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J Dent Res. 2010 Dec;89(12):1395-400. doi: 10.1177/0022034510379601. Epub 2010 Oct 5.

Oral health literacy among female caregivers: impact on oral health outcomes in early childhood.

Author information

1
Department of Pediatric Dentistry, School of Dentistry, University of North Carolina at Chapel Hill, Chapel Hill, NC 27599, USA. bill_vann@dentistry.unc.edu

Abstract

The aim of this study was to investigate the association of female caregivers' oral health literacy with their knowledge, behaviors, and the reported oral health status of their young children. Data on caregivers' literacy, knowledge, behaviors, and children's oral health status were used from structured interviews with 1158 caregiver/child dyads from a low-income population. Literacy was measured with REALD-30. Caregivers' and children's median ages were 25 yrs (range = 17-65) and 15 mos (range = 1-59), respectively. The mean literacy score was 15.8 (SD = 5.3; range = 1-30). Adjusted for age, education, and number of children, low literacy scores (< 13 REALD-30) were associated with decreased knowledge (OR = 1.86; 95% CI = 1.41, 2.45) and poorer reported oral health status (OR = 1.44; 95% CI = 1.02, 2.05). Lower caregiver literacy was associated with deleterious oral health behaviors, including nighttime bottle use and no daily brushing/cleaning. Caregiver oral health literacy has a multidimensional impact on reported oral health outcomes in infants and young children.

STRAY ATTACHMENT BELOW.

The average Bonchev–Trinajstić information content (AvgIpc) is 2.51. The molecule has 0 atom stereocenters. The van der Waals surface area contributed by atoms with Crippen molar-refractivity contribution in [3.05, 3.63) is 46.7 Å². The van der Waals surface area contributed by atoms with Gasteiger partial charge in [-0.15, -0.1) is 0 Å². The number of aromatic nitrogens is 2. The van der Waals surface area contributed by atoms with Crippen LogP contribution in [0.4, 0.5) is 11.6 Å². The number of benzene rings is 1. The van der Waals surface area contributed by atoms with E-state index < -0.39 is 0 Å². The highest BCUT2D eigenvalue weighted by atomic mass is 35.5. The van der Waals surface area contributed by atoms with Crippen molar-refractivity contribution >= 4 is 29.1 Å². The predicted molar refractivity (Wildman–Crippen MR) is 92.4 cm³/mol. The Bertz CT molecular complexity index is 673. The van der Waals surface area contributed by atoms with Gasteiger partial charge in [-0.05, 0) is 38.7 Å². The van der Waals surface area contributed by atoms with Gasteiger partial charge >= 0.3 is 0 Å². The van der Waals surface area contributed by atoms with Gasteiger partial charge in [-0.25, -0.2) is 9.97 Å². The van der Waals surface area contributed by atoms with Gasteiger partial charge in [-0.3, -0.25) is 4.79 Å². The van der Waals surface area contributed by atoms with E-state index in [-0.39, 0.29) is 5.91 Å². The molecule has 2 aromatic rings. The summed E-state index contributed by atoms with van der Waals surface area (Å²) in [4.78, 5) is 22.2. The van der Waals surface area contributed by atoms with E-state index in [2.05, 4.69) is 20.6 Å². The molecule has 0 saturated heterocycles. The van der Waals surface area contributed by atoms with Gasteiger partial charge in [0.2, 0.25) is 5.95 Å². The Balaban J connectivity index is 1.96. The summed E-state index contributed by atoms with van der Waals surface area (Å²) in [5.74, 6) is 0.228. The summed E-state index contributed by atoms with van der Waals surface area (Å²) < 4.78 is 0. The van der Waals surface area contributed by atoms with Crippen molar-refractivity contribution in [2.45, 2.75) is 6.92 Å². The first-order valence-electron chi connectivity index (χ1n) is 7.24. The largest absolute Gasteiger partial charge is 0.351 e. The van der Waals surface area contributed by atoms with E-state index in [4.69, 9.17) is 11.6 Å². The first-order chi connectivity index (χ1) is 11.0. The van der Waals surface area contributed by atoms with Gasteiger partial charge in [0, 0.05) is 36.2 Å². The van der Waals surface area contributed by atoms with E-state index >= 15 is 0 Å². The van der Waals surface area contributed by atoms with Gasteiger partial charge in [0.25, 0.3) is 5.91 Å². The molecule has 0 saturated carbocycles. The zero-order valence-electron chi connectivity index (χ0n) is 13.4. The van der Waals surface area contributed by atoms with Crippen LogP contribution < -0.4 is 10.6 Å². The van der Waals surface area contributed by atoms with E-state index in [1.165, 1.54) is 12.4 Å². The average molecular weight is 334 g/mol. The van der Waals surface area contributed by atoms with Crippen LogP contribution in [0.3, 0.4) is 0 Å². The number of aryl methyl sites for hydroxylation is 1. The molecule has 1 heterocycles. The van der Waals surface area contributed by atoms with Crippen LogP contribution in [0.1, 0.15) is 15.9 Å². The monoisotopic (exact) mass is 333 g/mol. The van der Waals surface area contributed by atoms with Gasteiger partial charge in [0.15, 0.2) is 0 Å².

PMID:
20924067
PMCID:
PMC3123718
DOI:
10.1177/0022034510379601
[Indexed for MEDLINE]
Free PMC Article
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